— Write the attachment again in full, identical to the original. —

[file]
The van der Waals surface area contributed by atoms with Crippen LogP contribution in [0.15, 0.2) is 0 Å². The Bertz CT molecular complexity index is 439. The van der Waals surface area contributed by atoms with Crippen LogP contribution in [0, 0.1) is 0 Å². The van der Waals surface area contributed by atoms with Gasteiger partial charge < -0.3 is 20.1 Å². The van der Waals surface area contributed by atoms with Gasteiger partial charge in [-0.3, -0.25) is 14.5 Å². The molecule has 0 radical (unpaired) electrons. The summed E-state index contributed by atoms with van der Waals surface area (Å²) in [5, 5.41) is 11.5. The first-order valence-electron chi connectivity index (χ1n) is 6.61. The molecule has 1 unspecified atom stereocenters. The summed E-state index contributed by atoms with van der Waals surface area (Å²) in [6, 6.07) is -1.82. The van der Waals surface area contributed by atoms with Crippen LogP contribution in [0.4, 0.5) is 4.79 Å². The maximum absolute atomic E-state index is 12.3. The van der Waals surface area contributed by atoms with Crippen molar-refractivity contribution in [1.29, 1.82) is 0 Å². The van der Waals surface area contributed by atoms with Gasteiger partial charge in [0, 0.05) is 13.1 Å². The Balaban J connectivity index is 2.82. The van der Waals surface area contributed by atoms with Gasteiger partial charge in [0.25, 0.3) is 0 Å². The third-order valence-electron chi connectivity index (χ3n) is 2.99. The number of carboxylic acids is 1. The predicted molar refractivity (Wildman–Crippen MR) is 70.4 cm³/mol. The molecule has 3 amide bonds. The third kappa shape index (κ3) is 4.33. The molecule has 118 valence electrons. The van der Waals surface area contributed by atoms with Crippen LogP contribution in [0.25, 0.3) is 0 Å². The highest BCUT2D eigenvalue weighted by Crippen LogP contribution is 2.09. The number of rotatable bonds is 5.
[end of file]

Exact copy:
The van der Waals surface area contributed by atoms with Crippen LogP contribution in [0.15, 0.2) is 0 Å². The Bertz CT molecular complexity index is 439. The van der Waals surface area contributed by atoms with Crippen LogP contribution in [0, 0.1) is 0 Å². The van der Waals surface area contributed by atoms with Gasteiger partial charge < -0.3 is 20.1 Å². The van der Waals surface area contributed by atoms with Gasteiger partial charge in [-0.3, -0.25) is 14.5 Å². The molecule has 0 radical (unpaired) electrons. The summed E-state index contributed by atoms with van der Waals surface area (Å²) in [5, 5.41) is 11.5. The first-order valence-electron chi connectivity index (χ1n) is 6.61. The molecule has 1 unspecified atom stereocenters. The summed E-state index contributed by atoms with van der Waals surface area (Å²) in [6, 6.07) is -1.82. The van der Waals surface area contributed by atoms with Crippen LogP contribution in [0.4, 0.5) is 4.79 Å². The maximum absolute atomic E-state index is 12.3. The van der Waals surface area contributed by atoms with Crippen molar-refractivity contribution in [1.29, 1.82) is 0 Å². The van der Waals surface area contributed by atoms with Gasteiger partial charge in [0, 0.05) is 13.1 Å². The Balaban J connectivity index is 2.82. The van der Waals surface area contributed by atoms with Gasteiger partial charge in [0.25, 0.3) is 0 Å². The third-order valence-electron chi connectivity index (χ3n) is 2.99. The number of carboxylic acids is 1. The predicted molar refractivity (Wildman–Crippen MR) is 70.4 cm³/mol. The molecule has 3 amide bonds. The third kappa shape index (κ3) is 4.33. The molecule has 118 valence electrons. The van der Waals surface area contributed by atoms with Crippen LogP contribution in [0.25, 0.3) is 0 Å². The highest BCUT2D eigenvalue weighted by Crippen LogP contribution is 2.09. The number of rotatable bonds is 5.